A trade group for embattled palm oil producers and sellers is looking for PR help for a global outreach campaign targeting influential journalists, bloggers, NGOs and activists.
Environmental campaigns have targeted palm oil -- used for cooking and as an ingredient in myriad products ranging from candy and soap to biofuel – because most of the global yield comes from land cleared of rainforest in Indonesia and Malaysia.
The Roundtable on Sustainable Palm Oil, founded in 2004 and based in Zurich, is circulating an RFP for a communications campaign targeting Europe, the U.S., Scandinavia and Australia the next year.
|RSPO logo and a Greenpeace photo showing deforestation for palm oil production in Indonesia.
The group, which also has offices in Malaysia and Indonesia, counts 1,300 members from 50 countries and certifies about 15% of global palm oil shipments as "sustainable" with its RSPO brand, a designation criticized by some green groups.
Hill+Knowlton Strategies currently works with the RSPO abroad. Prism Public Affairs advises The American Palm Oil Council, a D.C.-based offshoot of the Malaysian Palm Oil Council.
The Roundtable feels the global debate on palm oil is gaining traction, particularly in Europe, making consumers uneasy. "[Consumers] get the general feeling that something is not right about palm oil but are not well informed of the specific details," reads the RFP. "In addition to this – the negative buzz surrounding palm oil combined with the lack of any positive proactive communications with end consumers triggers an immediate reaction towards boycotting palm oil altogether."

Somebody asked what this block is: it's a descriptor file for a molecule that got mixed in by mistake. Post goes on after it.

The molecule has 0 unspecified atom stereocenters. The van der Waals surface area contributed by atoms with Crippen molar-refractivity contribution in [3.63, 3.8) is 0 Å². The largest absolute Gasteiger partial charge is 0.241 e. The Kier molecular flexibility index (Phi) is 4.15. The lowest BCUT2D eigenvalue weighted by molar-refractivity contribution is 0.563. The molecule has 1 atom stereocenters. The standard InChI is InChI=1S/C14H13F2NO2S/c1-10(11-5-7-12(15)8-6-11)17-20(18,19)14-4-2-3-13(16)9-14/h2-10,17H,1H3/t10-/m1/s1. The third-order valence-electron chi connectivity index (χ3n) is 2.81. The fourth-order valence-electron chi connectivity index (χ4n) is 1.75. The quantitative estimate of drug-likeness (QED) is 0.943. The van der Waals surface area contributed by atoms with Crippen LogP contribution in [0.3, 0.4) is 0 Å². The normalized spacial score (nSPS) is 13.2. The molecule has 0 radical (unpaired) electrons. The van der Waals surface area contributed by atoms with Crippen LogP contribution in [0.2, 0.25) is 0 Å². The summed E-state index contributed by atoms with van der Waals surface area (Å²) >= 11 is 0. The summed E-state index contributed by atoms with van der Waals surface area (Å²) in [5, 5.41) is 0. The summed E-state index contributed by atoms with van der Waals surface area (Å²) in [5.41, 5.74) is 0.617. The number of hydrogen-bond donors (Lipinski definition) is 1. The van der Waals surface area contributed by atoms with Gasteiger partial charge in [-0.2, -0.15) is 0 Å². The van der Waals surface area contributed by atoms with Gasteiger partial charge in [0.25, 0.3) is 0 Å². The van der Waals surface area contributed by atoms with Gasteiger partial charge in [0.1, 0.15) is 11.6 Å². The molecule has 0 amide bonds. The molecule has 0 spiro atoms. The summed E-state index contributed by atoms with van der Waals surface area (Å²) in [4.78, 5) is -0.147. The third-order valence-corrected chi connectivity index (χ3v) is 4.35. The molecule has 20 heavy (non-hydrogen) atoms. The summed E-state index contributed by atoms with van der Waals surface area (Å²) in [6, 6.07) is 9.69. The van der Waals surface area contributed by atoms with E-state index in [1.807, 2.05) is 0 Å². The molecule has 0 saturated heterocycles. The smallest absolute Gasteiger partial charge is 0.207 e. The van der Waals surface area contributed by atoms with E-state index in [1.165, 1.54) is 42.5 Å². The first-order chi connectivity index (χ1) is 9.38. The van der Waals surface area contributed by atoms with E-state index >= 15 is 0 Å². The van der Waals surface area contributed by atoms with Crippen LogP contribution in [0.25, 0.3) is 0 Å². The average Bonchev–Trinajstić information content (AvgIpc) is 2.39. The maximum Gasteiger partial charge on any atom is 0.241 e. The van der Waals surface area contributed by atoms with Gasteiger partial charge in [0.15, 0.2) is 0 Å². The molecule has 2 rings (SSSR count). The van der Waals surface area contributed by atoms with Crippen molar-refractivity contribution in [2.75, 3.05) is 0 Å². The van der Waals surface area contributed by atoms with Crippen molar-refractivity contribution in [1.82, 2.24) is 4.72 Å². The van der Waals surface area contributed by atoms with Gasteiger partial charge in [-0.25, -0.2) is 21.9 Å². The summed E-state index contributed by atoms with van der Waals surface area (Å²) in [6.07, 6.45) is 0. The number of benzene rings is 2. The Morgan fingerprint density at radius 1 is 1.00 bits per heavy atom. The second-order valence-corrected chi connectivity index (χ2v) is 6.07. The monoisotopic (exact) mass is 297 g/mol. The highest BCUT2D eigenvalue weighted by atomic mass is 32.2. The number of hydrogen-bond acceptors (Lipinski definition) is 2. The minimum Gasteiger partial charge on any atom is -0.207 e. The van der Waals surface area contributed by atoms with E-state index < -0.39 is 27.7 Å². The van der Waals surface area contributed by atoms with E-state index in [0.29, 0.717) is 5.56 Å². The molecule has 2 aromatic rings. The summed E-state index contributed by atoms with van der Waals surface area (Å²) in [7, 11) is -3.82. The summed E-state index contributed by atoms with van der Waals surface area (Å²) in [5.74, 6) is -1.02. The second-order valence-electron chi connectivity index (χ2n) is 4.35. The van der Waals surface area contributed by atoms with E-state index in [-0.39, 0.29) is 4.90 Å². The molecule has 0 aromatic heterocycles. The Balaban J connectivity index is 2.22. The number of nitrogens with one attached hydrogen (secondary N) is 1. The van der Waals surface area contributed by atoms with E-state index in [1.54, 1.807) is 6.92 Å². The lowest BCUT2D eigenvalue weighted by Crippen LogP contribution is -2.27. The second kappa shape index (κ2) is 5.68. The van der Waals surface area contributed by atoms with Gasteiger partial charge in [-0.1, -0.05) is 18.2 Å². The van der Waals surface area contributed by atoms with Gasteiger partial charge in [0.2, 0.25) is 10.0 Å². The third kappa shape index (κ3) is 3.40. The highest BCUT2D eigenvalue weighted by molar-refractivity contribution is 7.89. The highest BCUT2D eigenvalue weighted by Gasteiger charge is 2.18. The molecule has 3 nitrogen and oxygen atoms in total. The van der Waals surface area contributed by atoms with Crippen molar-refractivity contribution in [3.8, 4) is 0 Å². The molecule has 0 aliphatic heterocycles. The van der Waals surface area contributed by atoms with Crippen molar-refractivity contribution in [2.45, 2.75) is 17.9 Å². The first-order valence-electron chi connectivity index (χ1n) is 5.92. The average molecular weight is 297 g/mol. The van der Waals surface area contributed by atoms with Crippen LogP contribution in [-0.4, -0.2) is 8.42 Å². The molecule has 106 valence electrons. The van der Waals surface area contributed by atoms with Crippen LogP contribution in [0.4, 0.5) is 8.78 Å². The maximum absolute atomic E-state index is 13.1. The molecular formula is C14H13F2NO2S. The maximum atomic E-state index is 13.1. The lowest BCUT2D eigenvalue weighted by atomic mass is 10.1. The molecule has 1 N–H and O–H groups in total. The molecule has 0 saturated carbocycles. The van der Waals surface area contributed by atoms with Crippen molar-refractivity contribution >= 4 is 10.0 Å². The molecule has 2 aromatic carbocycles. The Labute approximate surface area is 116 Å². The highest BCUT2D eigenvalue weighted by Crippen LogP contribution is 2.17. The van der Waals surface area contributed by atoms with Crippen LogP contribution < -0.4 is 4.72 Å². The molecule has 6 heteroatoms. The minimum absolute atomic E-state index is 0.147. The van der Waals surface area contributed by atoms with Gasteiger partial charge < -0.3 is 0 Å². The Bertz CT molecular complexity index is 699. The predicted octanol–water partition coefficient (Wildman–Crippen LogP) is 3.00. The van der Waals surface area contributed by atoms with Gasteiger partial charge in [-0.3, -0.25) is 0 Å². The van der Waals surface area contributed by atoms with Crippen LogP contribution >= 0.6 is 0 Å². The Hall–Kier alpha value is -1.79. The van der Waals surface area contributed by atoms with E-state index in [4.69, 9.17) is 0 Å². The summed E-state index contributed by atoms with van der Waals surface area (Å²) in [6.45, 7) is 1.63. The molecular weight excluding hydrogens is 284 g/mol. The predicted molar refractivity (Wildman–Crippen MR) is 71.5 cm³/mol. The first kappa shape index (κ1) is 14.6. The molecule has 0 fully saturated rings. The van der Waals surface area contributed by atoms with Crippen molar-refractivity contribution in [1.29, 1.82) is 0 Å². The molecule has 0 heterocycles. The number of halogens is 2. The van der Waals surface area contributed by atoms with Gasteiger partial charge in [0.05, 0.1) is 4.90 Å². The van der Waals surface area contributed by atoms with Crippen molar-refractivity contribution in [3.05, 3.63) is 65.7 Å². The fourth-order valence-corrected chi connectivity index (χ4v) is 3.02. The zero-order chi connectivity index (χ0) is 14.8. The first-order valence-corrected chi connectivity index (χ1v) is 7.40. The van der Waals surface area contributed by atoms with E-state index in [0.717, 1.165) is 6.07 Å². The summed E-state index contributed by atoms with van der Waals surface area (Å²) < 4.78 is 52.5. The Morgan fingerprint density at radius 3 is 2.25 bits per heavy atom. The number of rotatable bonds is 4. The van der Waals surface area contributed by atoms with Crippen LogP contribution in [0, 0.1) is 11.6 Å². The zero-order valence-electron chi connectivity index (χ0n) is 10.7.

Starbucks, Nestle and the Girl Scouts are among entities in the U.S. that have faced consumer pressure to curb or stop the use of palm oil in their products.
Some of the U.K.'s biggest cookie makers – Marks & Spencer, United Biscuits, among others – this month vowed to reduce the amount of palm oil used in the products after pressure from consumers and green groups. Companies marketing food products in the European Union will be required to label products containing palm oil starting in late 2014.
Targets of the PR push include environmental and food bloggers, mainstream and online consumer media, academics, NGOs and other groups. The industry wants to position its RSPO trademark among consumers, pitch the sustainability story, and "convert" influencers into advocates of its program.
Proposals are due Aug. 12. View the RFP (PDF).